We live in a world of severe upheaval and a mixture of ideals that are so diverse that coming to a universal truth is simply unachievable. The one thing, however, that we all have in common is our history. No matter how dark or how golden, it is a vital piece of the puzzle that makes our country what it is. Books have always been an incredible source of information, not just for documentary purposes, but to also understand the mentality and the challenges being faced during certain time periods, whether fiction or nonfiction.
Each year, in particular through the last decade, we have seen an increase in the number of texts that are either challenged or banned due to language or context, that in today’s society seems politically incorrect. It is human nature to want to hide the negative or the taboo from the general public, but taking away books is no different than editing historical reference material to avoid public notice of shameful or publicly frowned upon events or mindsets from our past and present. Let’s take a look at some of the books that have made the 2016 list of challenged and banned books.
1. This Book Is Gay by James Dawson
By the book’s rainbow exterior and clear title, it is not much of a shock that there were certain parties opposed to this book being in schools. The book’s description states:
“Lesbian. Bisexual. Queer. Transgender. Straight. Curious. This book is for everyone, regardless of gender or sexual preference. This book is for anyone who’s ever dared to wonder. This book is for YOU.”
Regardless of the book’s inclusion of everyone, Wasilla, Alaska residents attacked their city counsel stating that they “didn’t want ‘gay books’ or books about gay people in the library at all.” Even the library director was branded a pedophile for standing up for the book as a sexual education tool.
2. Looking For Alaska by John Green
This award winning book and New York Times Best Seller was challenged, but retained in a New Jersey middle school after a parent called the book “filth,” and questioned its sexual content. The book is described as a coming to age story of Miles “Pudge” Halter who is obsessed with “the Great Perhaps” and meets Alaska Young in boarding school. The book dives into a whirlwind relationship and adventure for the two.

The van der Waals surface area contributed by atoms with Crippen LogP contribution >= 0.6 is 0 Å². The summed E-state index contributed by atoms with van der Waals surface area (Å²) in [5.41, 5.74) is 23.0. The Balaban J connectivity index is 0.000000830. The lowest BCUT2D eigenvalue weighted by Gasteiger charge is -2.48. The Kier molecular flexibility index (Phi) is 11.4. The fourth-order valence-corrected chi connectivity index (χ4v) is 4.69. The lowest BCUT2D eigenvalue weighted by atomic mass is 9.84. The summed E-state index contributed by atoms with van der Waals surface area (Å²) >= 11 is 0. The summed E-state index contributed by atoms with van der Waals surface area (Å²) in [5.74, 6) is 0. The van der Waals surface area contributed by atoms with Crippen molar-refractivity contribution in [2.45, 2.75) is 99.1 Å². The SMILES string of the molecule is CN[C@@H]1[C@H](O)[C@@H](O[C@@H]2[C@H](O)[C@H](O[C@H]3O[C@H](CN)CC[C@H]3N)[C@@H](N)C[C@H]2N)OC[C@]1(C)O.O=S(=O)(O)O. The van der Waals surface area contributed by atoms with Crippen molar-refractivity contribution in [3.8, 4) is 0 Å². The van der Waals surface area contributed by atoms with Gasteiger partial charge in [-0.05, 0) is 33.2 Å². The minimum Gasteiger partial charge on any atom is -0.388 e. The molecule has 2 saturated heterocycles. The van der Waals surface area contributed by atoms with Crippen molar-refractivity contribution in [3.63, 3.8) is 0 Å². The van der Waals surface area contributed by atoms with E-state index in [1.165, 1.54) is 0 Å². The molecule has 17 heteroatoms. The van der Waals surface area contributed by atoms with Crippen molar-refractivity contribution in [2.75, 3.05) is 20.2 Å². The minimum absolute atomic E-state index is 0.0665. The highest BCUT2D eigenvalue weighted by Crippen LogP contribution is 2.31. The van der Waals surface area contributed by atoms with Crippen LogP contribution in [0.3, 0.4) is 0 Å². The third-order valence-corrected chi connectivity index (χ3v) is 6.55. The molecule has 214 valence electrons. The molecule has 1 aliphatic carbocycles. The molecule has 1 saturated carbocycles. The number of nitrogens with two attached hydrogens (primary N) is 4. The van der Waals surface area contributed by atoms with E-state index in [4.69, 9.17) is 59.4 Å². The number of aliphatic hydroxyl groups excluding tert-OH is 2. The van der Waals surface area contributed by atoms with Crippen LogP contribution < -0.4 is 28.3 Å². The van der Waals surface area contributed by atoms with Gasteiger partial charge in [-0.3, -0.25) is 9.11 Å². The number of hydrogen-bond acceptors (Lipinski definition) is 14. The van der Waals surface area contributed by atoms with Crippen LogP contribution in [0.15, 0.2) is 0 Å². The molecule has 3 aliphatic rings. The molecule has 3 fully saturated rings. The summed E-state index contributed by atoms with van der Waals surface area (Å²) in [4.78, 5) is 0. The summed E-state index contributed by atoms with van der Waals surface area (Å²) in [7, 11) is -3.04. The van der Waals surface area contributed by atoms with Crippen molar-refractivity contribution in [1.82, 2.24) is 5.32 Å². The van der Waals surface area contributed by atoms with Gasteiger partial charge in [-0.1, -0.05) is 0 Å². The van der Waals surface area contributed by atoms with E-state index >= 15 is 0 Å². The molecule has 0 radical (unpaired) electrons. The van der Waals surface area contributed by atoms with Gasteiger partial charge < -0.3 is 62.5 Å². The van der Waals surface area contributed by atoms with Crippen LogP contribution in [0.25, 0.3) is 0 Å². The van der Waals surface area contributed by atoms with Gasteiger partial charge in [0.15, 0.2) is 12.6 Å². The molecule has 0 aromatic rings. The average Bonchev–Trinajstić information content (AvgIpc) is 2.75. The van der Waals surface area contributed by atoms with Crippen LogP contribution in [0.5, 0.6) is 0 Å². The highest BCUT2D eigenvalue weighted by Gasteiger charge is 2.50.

3. Beyond Magenta: Transgender Teens Speak Out by Susan Kuklin
Author and photographer Susan Kuklin photographs and interviews six transgender and gender neutral teenagers and uses thoughtful and provocative pictorial narration to show the journey of personal acknowledgment for these young adults. The portraits include the teenagers alone and with their family. The book has been challenged by people who claim it is “anti-family,” or uses “inappropriate language.”
4. To Kill A Mockingbird by Harper Lee
This distinguished award-winning novel is described as taking “readers to the roots of human behavior – to innocence and experience, kindness and cruelty, love and hatred, humor and pathos.” This is one of the main books that is frequently challenged and has been recently by Accomack County Public Schools in Virginia for parental complaints of racial slurs. The book has been temporarily removed from library shelves until further deliverance can be reached.
5. The Adventures of Huckleberry Finn by Mark Twain
This is yet another award winning classic novel that follows Huckleberry Finn through numerous adventures while strongly focusing on several underlying themes including the sinister reality of slavery, man versus nature, and much more. Accomack County Public Schools in Virginia has also taken this book off of shelves until a determination can be made after parents complained of racial slurs as well. This book has been challenged yearly for a very long time but remains a staple in classic literature.
As time passes in this severely changing social and political climate, it will be interesting to see what books continue to stand the test of time and which ones are locked away in a dusty cellar.
Which #BannedBook do you love?
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